In addition to the amusement park, which is complete with rides and carnival booths, there are a number of other touristy things to do and see: take the bicycle tour; bang the Bell of Peace for 10,000 won; stroll on the Bridge of Freedom, which comes to an abrupt and symbolic dead end; and peer at the rusting steam engine stuck in situ since the end of the Korean War, riddled with bullet holes.

Musa, Ahmed and their wives returned to Seoul with souvenir DMZ baseball caps.


Korean Scientists Turn Greenhouse Gases Into Cold Hard Cash

This article appeared oringally in 10Magazine in April 2015.

A team of young scientists based in Daejeon are developing a cutting-edge plasma technology that converts either carbon dioxide and methane or low-grade coal and water into clean burning hydrogen and carbon monoxide. Could this technology actually help reverse global climate change?


The world reportedly pumped an estimated 36 billion tons of carbon dioxide (CO2) into the air last year by burning coal, oil and gas. That’s about 700 million tons of the greenhouse gas more than in 2013, an increase of two percent, and it’s projected to increase an additional 2.5 percent this year. Ice caps are melting, oceans are rising and animal species are going extinct on a regular basis; that’s been the veritable mantra among scientists and climate researchers. But in spite of these dire assessments why does nothing change?

One explanation is a fundamental human motive: profit. There’s simply no financial incentive to change. We are living in an energy-thirsty world and, let’s face it, the world appears to only get thirstier. An ever growing number of coal-fired power plants are producing greater quantities of electricity, and emitting more and more CO2, the main heat-trapping gas from human activity.

Friends from KAIST

Now a team of young scientists at a startup in Daejeon are developing an innovative solution that uses greenhouse gases to produce useful chemical commodities, and they hope to make oodles of boodle in the process. Dr. Uhm Sae-hoon, founder of EN2CORE Technology, was positively beaming when the 39-year-old scientist joined 10 Magazine for an interview at his lab at the Korea Advanced Institute of Science and Technology (KAIST), Korea’s premier school for science and technology. That economic incentive could be a game changer, Uhm says. The profit potential could attract big players like the state-run Korea Electric Power Company (KEPCO) to invest millions of dollars, helping the technology rapidly scale up and make a massive impact on both the environment and the company’s bottom line.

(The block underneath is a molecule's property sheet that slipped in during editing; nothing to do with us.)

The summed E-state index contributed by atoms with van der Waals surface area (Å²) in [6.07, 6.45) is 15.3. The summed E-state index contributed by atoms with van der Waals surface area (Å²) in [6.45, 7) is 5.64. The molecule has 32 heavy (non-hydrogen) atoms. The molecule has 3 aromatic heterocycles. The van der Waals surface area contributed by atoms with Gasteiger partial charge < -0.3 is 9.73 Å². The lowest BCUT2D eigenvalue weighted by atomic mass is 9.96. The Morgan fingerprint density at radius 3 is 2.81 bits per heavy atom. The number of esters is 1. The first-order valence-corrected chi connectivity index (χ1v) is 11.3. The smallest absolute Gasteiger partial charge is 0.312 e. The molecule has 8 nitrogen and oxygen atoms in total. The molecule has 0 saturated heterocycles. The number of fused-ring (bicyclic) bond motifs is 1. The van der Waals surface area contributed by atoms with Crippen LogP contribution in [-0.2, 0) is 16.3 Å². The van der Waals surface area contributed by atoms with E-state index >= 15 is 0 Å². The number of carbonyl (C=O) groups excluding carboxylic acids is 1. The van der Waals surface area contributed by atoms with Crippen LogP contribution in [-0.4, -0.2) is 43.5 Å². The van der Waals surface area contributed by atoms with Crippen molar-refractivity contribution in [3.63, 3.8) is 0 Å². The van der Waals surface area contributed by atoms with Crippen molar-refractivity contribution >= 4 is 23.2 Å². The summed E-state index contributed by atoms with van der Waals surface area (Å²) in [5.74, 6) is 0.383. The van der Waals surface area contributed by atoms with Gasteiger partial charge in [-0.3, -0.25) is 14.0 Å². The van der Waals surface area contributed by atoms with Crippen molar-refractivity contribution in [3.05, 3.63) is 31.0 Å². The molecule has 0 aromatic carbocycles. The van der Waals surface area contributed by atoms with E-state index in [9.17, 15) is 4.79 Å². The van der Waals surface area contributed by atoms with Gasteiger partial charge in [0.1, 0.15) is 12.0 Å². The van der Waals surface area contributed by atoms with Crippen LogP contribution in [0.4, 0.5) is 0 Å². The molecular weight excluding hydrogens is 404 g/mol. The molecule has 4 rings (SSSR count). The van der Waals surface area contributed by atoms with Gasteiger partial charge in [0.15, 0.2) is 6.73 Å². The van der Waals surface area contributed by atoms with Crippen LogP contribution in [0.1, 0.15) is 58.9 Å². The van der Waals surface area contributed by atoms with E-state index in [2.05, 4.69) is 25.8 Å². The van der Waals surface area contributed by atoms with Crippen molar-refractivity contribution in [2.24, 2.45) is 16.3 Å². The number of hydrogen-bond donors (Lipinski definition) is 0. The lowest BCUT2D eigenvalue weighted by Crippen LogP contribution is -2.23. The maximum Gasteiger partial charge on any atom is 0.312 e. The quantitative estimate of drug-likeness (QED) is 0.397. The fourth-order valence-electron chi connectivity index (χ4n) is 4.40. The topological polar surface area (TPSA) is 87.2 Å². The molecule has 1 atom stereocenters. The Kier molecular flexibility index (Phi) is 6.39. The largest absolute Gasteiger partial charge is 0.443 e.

EN2CORE’s high-tech creativity centers around Uhm’s alma mater, KAIST. The science and technology university is a crucial source for the company’s talent pool and research and development. Indeed, when we visited him at EN2CORE’s lab, we spoke inside KAIST’s physics building, where much of EN2CORE’s research and development takes place.

It is not unusual for a KAIST facility to be used as an incubator for an ultra high-tech enterprise. Two KAIST professors, Dr. Chang Hong-yong and Dr. Cho Gyu-hyong, are also on board with EN2CORE as advisors. Besides KAIST there are an estimated 240 science related organizations in Daejeon, including ETRI (Electronics and Telecommunications Research Institute), KARI (Korea Aerospace Research Institute), KAERI (Korea Atomic Energy Research Institute).

Carrying the nickname “Daedeok Innopolis,” nearly 30 high-tech R&D institutes are clustered together in Daedeok Valley in northern Daejeon where more than 20,000 researchers work, 7,000 of whom have PhDs. Dr. Uhm was confident that his team can bring EN2CORE’s CO2 converting plasma technology online by this time next year.

We entered the lab through a hole in the ceiling, descending a spiral staircase into a sprawling facility jam-packed with row after row of metal shelves stacked with machines, instruments and tools.

Dr. Uhm’s lab had more in common with Voldermort’s Lab of Harry Potter notoriety, more of a cluttered university graduate workspace than a well-stocked cutting-edge “Los Alamos” type research facility.

And yet, Uhm and his colleagues appear to be on the cusp of developing an ultra high-tech plasma device. The lesson here: it isn’t hardware that produces clever inventions, but a handful of smart people with enough space to do what they do. He and a few of his colleagues showed us the lab at KAIST as well as his reactor prototype.

Uhm led us to the back of the room where the plasma converter is. The machine itself was about the size of a refrigerator, not nearly as large or formidable as expected. Yet, it could very well be an eco-solution for coal-fired power plants in China, India and elsewhere emitting greenhouse gases.